Chimamanda’s reflection on Nigerian Church tender, uncompromising

Award-winning writer, Chimamanda Ngozi Adichie has urged the Nigerian Church to take a hard long look at its practices and imbibe some of what Pope Francis admonishes in his encyclical Fratelli Tutti.

Adichie who wrote an article that was published in the Vatican newspaper pointed out some of where the Nigerian Church had deviated from its core purpose and responsibilities. The opinion piece titled ‘Dreaming as a single family’ was featured in the latest edition of the L’osservatore Romano weekly bulletin, released over the weekend.

The central theme of the encyclical Fratelli Tutti is the openness of Christian love, and Adichie has tasked the Catholic Church in Nigeria to imbibe Christian ethics and to translate the universal summons of Christian love, and the universal norms of human nature, into concrete duties and rights.

In her article, she frowned at several practices of the Nigerian church that do not conform to standards and urged them to depart from the old ways of doing things.

Read also: That Chimamanda essay and the outdated single story of social liberalism

She noted that the church has abandoned its primary task and instead turned to a money-spinning organization. “I have seen church doors locked to prevent people from leaving during fundraisings. I have watched a priest announce his account details to a funeral congregation and then prance about the altar, phone in hand, waiting for alerts from the bank to appear on his phone screen. It is unbecoming.”

“My family’s experiences during my parents’ funerals served to reaffirm, if not renew, my reservations about the Nigerian church. So much could have been handled with compassion for the grieving but was not. So many opportunities to show dignity were left unused. Our communication with the local church was more of an exercise in priestly power than anything else; we begged and negotiated for a suitable funeral date, with exaggerated but insincere deference shown to the priest lest he changes his mind and not agree to the funeral.”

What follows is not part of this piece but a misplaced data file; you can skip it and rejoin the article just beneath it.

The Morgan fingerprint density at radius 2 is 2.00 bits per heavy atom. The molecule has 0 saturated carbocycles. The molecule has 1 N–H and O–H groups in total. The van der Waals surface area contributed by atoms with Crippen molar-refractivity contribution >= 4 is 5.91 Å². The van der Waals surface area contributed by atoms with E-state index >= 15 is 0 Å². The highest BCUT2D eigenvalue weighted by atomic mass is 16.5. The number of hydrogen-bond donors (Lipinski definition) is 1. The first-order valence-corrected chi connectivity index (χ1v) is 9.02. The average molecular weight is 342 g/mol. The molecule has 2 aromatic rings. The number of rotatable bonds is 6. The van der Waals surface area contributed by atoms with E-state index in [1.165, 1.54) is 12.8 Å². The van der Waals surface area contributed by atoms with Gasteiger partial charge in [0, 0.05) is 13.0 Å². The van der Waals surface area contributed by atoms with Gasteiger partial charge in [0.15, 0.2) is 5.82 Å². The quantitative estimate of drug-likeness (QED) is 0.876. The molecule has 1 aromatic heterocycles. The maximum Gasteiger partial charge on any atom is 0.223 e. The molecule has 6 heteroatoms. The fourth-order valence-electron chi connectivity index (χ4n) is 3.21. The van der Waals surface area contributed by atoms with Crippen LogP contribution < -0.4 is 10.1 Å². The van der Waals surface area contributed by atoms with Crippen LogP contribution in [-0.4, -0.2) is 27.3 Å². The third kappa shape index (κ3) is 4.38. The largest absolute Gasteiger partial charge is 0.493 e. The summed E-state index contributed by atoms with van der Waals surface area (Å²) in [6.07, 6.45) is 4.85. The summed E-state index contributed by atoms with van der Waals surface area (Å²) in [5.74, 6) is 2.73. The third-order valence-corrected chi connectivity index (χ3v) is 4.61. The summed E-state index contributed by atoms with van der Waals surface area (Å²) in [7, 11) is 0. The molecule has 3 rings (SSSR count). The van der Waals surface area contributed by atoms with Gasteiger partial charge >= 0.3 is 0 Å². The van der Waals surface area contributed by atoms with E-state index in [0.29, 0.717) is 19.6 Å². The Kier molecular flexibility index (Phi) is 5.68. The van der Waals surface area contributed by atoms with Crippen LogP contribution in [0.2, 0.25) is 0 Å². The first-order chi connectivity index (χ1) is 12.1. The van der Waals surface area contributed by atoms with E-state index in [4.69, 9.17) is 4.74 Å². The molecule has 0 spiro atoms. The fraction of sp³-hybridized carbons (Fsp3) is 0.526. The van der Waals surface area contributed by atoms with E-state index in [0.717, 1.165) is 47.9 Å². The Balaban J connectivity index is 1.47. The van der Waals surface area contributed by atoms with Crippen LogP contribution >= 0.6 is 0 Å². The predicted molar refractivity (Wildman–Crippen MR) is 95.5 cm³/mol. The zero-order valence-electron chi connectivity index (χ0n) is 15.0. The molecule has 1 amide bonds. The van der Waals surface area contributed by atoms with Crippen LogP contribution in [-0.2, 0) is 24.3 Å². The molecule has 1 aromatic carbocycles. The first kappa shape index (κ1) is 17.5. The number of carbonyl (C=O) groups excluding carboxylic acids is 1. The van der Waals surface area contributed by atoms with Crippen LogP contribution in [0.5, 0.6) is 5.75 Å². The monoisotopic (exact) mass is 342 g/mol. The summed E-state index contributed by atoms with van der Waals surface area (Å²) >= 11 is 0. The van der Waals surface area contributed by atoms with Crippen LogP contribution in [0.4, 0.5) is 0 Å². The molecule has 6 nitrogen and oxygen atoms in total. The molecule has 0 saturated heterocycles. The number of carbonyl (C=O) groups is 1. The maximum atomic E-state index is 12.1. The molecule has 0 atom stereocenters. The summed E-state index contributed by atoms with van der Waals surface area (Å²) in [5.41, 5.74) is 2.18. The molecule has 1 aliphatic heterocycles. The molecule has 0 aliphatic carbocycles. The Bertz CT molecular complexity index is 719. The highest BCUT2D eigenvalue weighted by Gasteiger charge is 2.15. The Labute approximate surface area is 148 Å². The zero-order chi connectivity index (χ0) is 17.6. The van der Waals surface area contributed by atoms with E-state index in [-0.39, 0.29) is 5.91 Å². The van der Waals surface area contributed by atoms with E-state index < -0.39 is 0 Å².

Adichie’s message to the church is to reject any version of extreme individualism that fosters selfishness and indifference to the plight of others. She longs for a church where everyone belongs to one another and holds a sacred duty to contribute to the wellbeing of others.

She also took a deep dive into the Church’s failures to attend to the structural causes of gendered oppression, and to the male appropriation of power within and outside its walls.

“On Sundays, women of all ages were often harassed, men barring their entry into the church unless they wrapped themselves in shawls to hide their shoulders and arms (which apparently would cause men in the church to sin.) Entire homilies were dedicated to the wiles and evils of women. How unsettling to sit through Mass feeling as though one, simply by being born female, had become inherently guilty of a crime.”

Nevertheless, Adichie is hopeful that this encyclical from the Pontiff can spark real change and the Nigerian Church will retrace its steps. “I imagine a church filled with respect for clergy but free of that ever-present cowering air. I imagine a church where the warden is not mean-faced and does not bang joylessly on the pews, where children are not treated harshly, where the priest does not smack a Mass server at the altar during Mass.” writes the bestselling novelist.